A UNIVERSITY professor based in Nueva Vizcaya has attributed the ailing citrus industry in the province to “lack of management” of the citrus plantations, particularly in the upland town of Kasibu.
In a radio program aired over the Catholic-owned dwRV local radio, Dr. Elbert Sana, Research Director at the Nueva Vizcaya State University, said, “It is not about the pests but rather the lack of management of citrus plantations in the province.”
The Agricultural Research on Citrus Production (ARCP) in the Municipality of Kasibu has also found several factors contributing to the decline of the citrus industry in the municipality.
Eduardo Lamsis of the Kasibu Municipal Agriculture Office said that based on the consolidated traders’ data, citrus production peaked prior to 2008 where the annual average yield was at 19.2 million kilos.
However, Lamsis said that a dramatic statistical drop of 70 percent was recorded in 2011 with 5.7 million kilos of citrus and further declined with the lowest yield of only 240,000 kilos in 2015.
Lamsis said the primary reason for the low production of citrus in 2011 up to the present is due to pest and disease infestation, contrary to the claims of anti-mining advocates, who believe that the disease was a product of mining operation in the town.
More than 2,000 hectares of citrus plantations in Kasibu town alone have been neglected and affected by a deadly disease and may threaten more plantations of not addressed.
In Nueva Vizcaya, aside from the presence of unregulated small-scale mining, the town of Kasibu is host to the Australian Didipio Copper and Gold project, while Quezon town hosts the British Runruno Gold-Molybdenum project under a contract with the national government.
According to Sana, the decline in citrus production in Nueva Vizcaya is due to insects and bacterial diseases, confirming the findings of ARCP.
The findings of different group of researchers in Kasibu town, which is the center of citrus production in Nueva Vizcaya and the Cagayan Valley (Region 2), is that the trees are infested with what experts call a “citrus greening disease.”
Experts from the Department of Agriculture said the disease is capable of destroying about 50 percent of harvestable citrus fruits, thus its spread could potentially lead to the eventual death of the citrus industry in the province if nothing is done to solve the situation.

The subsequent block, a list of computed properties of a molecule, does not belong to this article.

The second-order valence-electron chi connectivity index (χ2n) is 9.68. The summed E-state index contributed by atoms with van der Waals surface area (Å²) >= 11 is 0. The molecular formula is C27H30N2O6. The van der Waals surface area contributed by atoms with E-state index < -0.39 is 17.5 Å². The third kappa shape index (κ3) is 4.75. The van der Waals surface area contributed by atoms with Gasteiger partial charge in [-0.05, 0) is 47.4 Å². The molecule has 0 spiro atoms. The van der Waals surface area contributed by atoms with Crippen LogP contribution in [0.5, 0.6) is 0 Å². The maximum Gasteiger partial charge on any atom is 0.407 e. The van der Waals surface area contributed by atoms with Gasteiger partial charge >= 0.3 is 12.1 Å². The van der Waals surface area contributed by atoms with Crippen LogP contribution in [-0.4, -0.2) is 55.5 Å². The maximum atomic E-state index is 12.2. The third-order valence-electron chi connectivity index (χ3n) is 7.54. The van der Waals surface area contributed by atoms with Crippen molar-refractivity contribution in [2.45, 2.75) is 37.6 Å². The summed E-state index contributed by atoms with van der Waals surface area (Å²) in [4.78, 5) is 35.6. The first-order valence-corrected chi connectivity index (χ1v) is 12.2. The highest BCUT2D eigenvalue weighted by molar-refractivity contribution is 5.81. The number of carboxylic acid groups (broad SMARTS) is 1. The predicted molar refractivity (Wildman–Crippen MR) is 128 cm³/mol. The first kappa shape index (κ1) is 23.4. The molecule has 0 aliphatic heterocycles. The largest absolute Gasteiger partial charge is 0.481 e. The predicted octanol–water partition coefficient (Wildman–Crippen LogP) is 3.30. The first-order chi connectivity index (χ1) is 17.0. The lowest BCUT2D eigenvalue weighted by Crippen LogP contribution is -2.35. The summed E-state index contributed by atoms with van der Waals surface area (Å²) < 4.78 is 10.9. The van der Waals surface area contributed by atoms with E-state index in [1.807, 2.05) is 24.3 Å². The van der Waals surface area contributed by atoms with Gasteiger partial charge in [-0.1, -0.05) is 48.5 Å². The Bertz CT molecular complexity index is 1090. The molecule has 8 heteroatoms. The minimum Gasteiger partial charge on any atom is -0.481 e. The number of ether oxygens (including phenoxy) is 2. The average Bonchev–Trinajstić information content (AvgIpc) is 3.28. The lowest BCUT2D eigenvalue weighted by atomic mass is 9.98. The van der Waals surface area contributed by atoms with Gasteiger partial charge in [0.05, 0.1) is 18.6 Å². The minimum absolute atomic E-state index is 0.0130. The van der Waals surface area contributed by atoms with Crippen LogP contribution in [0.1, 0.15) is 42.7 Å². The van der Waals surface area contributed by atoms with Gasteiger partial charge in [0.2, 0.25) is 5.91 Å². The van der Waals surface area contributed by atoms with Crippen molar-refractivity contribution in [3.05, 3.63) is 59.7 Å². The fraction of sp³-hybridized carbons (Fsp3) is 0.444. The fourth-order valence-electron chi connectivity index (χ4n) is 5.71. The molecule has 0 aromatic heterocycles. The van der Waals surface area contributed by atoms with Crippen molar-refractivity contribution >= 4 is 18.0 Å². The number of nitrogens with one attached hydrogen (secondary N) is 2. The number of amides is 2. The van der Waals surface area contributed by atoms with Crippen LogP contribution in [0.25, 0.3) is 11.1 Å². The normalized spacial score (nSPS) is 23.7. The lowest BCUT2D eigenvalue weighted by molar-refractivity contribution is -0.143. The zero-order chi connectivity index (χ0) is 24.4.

They said citrus plants experience the sudden yellowing of their leaves, which results in the poor quality of its fruits as well as low production.
Citrus farmers who call the fruit disease “huang long bin” said that if it is not contained at the soonest possible time, it would affect thousands of hectares of citrus plantations not only in Kasibu town but the entire province.
Lamsis said other reasons for the losses in citrus production in the province are incomplete cultural management inputs and unfavorable weather conditions.
”The situation was aggravated by farmers’ abandonment of citrus farms due to low prices of farm produce and very high agricultural input requirements,” Lamsis said.
Also, a shift to other livelihoods such as employment and ventures for business was high, he added.
To revive the ailing citrus production in the province, Sana said the construction of the Philippine Citrus Research Development Center at NVSU is ongoing with a budget of P17 million.
He said that the P27-million Citrus Research for Development program in Cagayan Valley (Region 2) is for the establishment of four projects.
These are value chain analysis of citrus in the region, gene bank and data base profile of citrus genetic resources, establishment of quality planting materials production system for citrus in Nueva Vizcaya, and development of pest and diseases management systems for sustainable citrus production in the region.
The country contributes around 163,090 metric tons or 16 percent of the world’s total citrus produce, the bulk of which is from the province of Nueva Vizcaya.